FIX: ASP.NET Does Not Work with the Default ASPNET Account on a Domain Controller

Discussion in 'ASP .Net Security' started by Bill Kellaway, Jan 19, 2004.

  1. Hello there people

    As taken from the KB ...

    After you install Microsoft Visual Studio .NET or the Microsoft .NET
    Framework on a domain controller or on a backup domain controller, if
    you try to run an ASP.NET application, the browser displays the
    following error message: Server Application Unavailable. I've
    encountered the above problem as described in KB Aricle Number 315158
    http://support.microsoft.com/default.aspx?scid=kb;[LN];Q315158

    One of the 3 recommended resolutions was - < Set the userName
    attribute to SYSTEM in the <processModel> section of the
    Machine.config file. > - which I choose.

    Does anyone have input as to how risky this might be ? This is a web
    server that hosts does DNS, SQL and IIS on Win2k.

    I've been getting varying opinions on this.

    Thanks,

    Bill
    Bill Kellaway, Jan 19, 2004
    #1
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  2. Basically, this is not recommended because it will make your system
    vulnerable. By running the process as the System account this basically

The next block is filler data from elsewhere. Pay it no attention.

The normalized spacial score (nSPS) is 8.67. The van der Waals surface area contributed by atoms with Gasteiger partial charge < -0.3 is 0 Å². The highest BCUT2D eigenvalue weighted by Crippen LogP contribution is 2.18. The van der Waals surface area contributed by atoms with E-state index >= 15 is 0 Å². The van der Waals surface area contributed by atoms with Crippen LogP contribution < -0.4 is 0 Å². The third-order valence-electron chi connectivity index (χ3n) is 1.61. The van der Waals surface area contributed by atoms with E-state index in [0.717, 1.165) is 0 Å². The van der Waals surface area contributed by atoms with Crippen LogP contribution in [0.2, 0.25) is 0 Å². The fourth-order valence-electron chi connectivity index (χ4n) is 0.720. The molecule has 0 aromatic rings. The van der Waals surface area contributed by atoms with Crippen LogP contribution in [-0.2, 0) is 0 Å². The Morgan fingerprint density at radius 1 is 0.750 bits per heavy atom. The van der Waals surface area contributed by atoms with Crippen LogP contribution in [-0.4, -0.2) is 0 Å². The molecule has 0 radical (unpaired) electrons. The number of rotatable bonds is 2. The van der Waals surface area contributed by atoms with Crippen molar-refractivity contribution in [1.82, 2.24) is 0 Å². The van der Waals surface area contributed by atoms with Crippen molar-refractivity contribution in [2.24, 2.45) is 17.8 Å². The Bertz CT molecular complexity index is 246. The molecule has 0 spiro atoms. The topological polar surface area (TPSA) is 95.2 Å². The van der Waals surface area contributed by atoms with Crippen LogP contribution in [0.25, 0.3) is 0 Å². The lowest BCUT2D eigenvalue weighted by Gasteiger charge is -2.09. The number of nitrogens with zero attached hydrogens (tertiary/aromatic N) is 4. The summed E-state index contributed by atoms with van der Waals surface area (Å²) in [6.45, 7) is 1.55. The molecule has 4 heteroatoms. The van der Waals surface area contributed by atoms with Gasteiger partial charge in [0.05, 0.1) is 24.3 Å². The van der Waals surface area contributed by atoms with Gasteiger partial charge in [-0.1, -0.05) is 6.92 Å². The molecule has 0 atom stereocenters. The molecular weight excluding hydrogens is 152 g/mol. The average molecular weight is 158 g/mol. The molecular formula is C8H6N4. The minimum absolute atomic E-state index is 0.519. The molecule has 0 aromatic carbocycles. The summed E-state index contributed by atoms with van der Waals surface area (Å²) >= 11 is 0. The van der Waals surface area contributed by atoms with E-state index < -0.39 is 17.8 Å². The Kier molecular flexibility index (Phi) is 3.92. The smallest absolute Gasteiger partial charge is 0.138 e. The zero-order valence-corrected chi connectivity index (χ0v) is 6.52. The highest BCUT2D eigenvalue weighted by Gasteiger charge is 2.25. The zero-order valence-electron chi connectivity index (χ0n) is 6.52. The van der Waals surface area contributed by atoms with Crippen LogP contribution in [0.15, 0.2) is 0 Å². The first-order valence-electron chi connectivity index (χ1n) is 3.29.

means that if anyone were able to get control of this process they would
    have all of the priviledges that SYSTEM would have on the server and as you
    know it has many.

    My suggestion would be to Create a weak account that has the correct
    permissions, and then
    configure the <processModel> section of the Machine.config file to use
    that account.

    Here are some simple steps you can follow to grant NTFS permissions.
    Keep in mind that if you are running the 1.0 framework you will need to
    replace v1.1.4322 with v1.0.3705

    1. Create the domain user and grant it "Log on as a Service", "Log on as a
    Batch Job", "Deny Logon Locally", “Access this Computer from the Network”
    2. Add domain user to the local Users Group
    3. Grant domain user read access to C:\Winnt\microsoft.net
    4. Grant domain user Full Control to C:\WINNT\TEMP
    5. Grant domain user Full Control to
    C:\winnt\Microsoft.Net\framework\v1.1.4322\Temporary Asp.Net files
    6. Grant domain user Read access
    toC:\WINNT\Microsoft.Net\Framework\v1.1.4322
    7. Ensure domain user has Read access
    toC:\Winnt\Microsoft.Net\Framework\v1.1.4322\config
    8. Ensure domain user has Read access to C:\Winnt\Assembly
    Note: You should use the following command to add permissions to this
    folder because it is a special folder and does not have a security tab
    cacls c:\winnt\assembly /e /t /p domain\useraccount:R

    9. Modify the
    c:\winnt\microsoft.net\framework\v1.1.4322\config\machine.config under
    <processModel> change these lines to read
    Username="domain\user"
    Password="password"
    10. Restart IIS for the machine.config changes to take effect

    You can use the following command to enforce the policy changes without a
    reboot:
    SECEDIT /REFRESHPOLICY MACHINE_POLICY /ENFORCE

    This posting is provided "AS IS" with no warranties, and confers no rights.

    Holly
    Holly Mazerolle, Jan 19, 2004
    #2
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  3. (Holly Mazerolle) wrote in message news:<>...